C5 chief bullish in face of poor launch ratings

Channel 5 chief executive David Elstein says he is “relaxed” about achieving ratings as low as 300,000 for some of his programmes, in an interview with Marketing Week. His comments are guaranteed to raise eyebrows among advertisers who are disappointed with poor ratings.

He insists he is happy with the audiences for the station’s home-grown peak-time programmes during its launch week, despite the initial fall-off in ratings. “If these programmes achieve ratings of 300,000 or 400,000 to start with, I’m relaxed. I feel we will expand the audiences from there. We don’t have to do it straightaway.”

He claims C5 is on course to achieve the five per cent share he set as a target for the end of the year.

However, one managing director of a major London media agency says: “He may be relaxed having ratings as low as UK Living but advertisers certainly won’t be. We want to see some improvement, fast.”

According to new data from Western Media International (WMI) and BMRB, C5’s retuning is woefully inadequate.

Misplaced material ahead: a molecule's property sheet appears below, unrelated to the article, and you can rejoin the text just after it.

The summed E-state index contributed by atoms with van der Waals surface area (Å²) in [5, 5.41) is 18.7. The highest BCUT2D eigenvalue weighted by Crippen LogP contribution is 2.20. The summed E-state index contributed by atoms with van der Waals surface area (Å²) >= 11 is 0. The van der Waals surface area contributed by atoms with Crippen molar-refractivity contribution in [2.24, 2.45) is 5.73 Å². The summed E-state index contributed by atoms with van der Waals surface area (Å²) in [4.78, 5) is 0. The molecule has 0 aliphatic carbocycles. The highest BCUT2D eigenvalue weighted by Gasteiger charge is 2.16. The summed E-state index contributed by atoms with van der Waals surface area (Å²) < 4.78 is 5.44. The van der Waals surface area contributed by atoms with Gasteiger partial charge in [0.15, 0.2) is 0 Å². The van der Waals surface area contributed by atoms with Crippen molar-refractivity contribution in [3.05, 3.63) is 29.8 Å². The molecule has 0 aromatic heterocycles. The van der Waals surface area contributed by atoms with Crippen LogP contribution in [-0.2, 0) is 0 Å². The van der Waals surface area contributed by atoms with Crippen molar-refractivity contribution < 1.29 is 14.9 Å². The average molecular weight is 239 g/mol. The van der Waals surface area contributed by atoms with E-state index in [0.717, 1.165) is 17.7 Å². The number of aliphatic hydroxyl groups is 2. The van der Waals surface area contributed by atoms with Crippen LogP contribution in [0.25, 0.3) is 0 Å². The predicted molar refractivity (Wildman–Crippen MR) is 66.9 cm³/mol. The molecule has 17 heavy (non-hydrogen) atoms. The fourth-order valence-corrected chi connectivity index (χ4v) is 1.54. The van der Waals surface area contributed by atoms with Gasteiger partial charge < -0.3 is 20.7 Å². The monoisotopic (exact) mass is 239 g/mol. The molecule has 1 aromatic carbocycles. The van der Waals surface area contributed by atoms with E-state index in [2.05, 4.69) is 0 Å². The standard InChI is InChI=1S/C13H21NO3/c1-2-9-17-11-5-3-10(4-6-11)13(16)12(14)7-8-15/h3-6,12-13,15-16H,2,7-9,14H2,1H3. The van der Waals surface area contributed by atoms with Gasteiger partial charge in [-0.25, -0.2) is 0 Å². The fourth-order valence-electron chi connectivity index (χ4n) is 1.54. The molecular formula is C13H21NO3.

The research, conducted by BMRB for WMI’s new research unit, Mediascope, surveyed the C5 catchment area. It found that only 57 per cent confirmed their video recorders or TV sets had been retuned.

The research also showed that after retuning, an enormous 43 per cent complained of poor picture quality. Twenty-three per cent of those who had been retuned said that poor picture quality would prevent them from further viewing of the channel. Forty-two per cent of those who said they had not been retuned were never contacted by C5.

And, according to more research called InTouch from Optimedia, viewers think that C5 does not yet stand for anything.

Optimedia managing partner Philip Talbot says: “The people we talked to thought that the other channels had clear identities. For instance, Channel 4 stands for alternative programming and comedy. But they did not think C5 represented anything new.”

However, the groups did like the American-style, stripped-and-stranded programming format and late-night films that would not be interrupted by news coverage.


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